Single-photon emitters with characteristics similar to those we have observed on bare silica substrates (i.e. multi-peaked spectra, ns PL lifetime, non-blinking emission), have been reported before. For example, Wang et al.12 reported non-blinking single-photon emission with a PL lifetime of 4–5 nanoseconds and an emission spectrum characterised by multiple peaks separated by ~164 meV. They ascribed it to CdZnSe/ZnSe QDs with a composition gradient at the core–shell interface. These surprising characteristics, inconsistent with the ensemble PL, were explained by a model in which the QDs are permanently positively charged. Our findings here imply that, instead, the PL observed could have originated from luminescent centres in the cover slips used for the experiments in ref. 12.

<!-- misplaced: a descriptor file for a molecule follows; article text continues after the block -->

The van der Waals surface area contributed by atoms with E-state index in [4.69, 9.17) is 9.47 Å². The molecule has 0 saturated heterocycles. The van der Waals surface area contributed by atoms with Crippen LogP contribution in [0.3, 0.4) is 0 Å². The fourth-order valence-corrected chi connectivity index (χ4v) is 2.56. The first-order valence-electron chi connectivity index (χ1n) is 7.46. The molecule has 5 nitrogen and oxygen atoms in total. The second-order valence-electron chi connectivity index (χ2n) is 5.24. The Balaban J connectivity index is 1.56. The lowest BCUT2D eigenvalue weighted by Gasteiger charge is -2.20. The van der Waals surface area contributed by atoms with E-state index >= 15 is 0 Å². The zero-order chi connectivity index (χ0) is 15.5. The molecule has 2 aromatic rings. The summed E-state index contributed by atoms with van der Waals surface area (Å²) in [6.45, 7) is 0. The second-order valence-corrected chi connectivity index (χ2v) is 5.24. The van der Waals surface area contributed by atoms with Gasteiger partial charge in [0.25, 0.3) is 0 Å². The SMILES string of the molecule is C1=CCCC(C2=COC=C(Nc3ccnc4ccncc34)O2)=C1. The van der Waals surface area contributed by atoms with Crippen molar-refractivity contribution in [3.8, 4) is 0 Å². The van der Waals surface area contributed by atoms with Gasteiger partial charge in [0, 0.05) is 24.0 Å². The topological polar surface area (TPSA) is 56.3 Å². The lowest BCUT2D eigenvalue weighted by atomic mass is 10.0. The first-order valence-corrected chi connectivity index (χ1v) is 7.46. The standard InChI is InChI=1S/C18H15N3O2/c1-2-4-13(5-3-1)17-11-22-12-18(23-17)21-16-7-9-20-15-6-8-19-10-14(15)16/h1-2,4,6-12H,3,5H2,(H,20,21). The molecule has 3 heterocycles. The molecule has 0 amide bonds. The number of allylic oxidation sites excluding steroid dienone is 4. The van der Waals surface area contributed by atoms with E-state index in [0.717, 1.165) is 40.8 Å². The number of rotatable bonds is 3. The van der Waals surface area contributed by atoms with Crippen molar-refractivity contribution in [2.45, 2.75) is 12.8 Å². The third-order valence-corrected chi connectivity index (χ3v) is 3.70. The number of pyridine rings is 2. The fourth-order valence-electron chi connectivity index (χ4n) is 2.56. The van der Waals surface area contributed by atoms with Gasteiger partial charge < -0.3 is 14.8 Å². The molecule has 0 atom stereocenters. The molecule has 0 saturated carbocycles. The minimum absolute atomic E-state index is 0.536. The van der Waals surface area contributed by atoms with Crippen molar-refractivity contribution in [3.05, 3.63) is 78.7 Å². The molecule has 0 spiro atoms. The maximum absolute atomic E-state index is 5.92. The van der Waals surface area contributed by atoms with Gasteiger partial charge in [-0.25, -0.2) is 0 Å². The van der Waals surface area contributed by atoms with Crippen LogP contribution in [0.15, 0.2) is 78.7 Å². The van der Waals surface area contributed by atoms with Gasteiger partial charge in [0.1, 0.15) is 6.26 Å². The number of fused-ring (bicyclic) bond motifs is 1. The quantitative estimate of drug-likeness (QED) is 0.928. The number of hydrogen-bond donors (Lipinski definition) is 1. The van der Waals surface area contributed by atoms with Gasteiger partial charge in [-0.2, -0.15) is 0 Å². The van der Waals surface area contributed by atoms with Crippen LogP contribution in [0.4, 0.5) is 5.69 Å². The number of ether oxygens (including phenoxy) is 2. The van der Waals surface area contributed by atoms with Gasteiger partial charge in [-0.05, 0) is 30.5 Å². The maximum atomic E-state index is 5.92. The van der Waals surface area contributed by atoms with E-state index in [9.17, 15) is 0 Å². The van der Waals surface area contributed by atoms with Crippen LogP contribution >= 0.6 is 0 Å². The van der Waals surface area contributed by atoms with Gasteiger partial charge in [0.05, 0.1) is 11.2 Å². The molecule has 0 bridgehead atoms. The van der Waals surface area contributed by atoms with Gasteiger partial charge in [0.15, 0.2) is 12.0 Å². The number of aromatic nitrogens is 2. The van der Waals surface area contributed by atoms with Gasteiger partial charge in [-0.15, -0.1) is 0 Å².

PL with identical characteristics to those of the centres in silica, has previously also been reported for individual Si QDs6,7,9,13,15 or SiO2 nanoparticles10. While the PL properties of an ensemble of Si QDs depend strongly on the preparation method and on the surface chemistry, individual Si QDs always show PL with the same characteristics (and very similar to those shown in Figs 1, 2, 3). In refs 10,15 it was proposed that this PL originates from defects in the amorphous SiO2 surface layer of the QDs, while the much weaker excitonic emission from Si QDs is hard to observe15. The peak splitting of approximately 160 meV is consistent with phonon coupling in SiO210,15. The same type of defect responsible for emission in Si QDs10,15, may be present at a low density in silica cover slips. Alternatively, the multi-peaked emission spectra ascribed to Si QDs or SiO2 nanoparticles in refs 6,7,9,10,13,15 may in fact have originated from centres in the silica substrates used for the experiments. Should the sidebands be vibronic in nature, the main emission peak can reasonably be identified as the zero-phonon line, of which the position varies between 2.05 and 2.20 eV (Fig. 2b)21. Photoluminescent defects in quartz with energies similar to what we have observed on the single-emitter level have been studied for many years. For example, possible defects that could be responsible for the observed PL emission include: non-bridging oxygen-hole centres (1.9 eV)22, hydrogen related defects (2.4 eV)23,24, self-trapped excitons (2.1–2.9 eV)25, and oxygen deficiency centres (2.7–2.8 eV)26. We ascribe the difference in the PL peak positions of different individual emitters to variations in the local environment of the defect centres in SiO2. While the origin of the photoluminescent defects presented in this manuscript is currently unknown, further studies are being performed to better understand the photophysical properties and origin of the non-blinking emitters.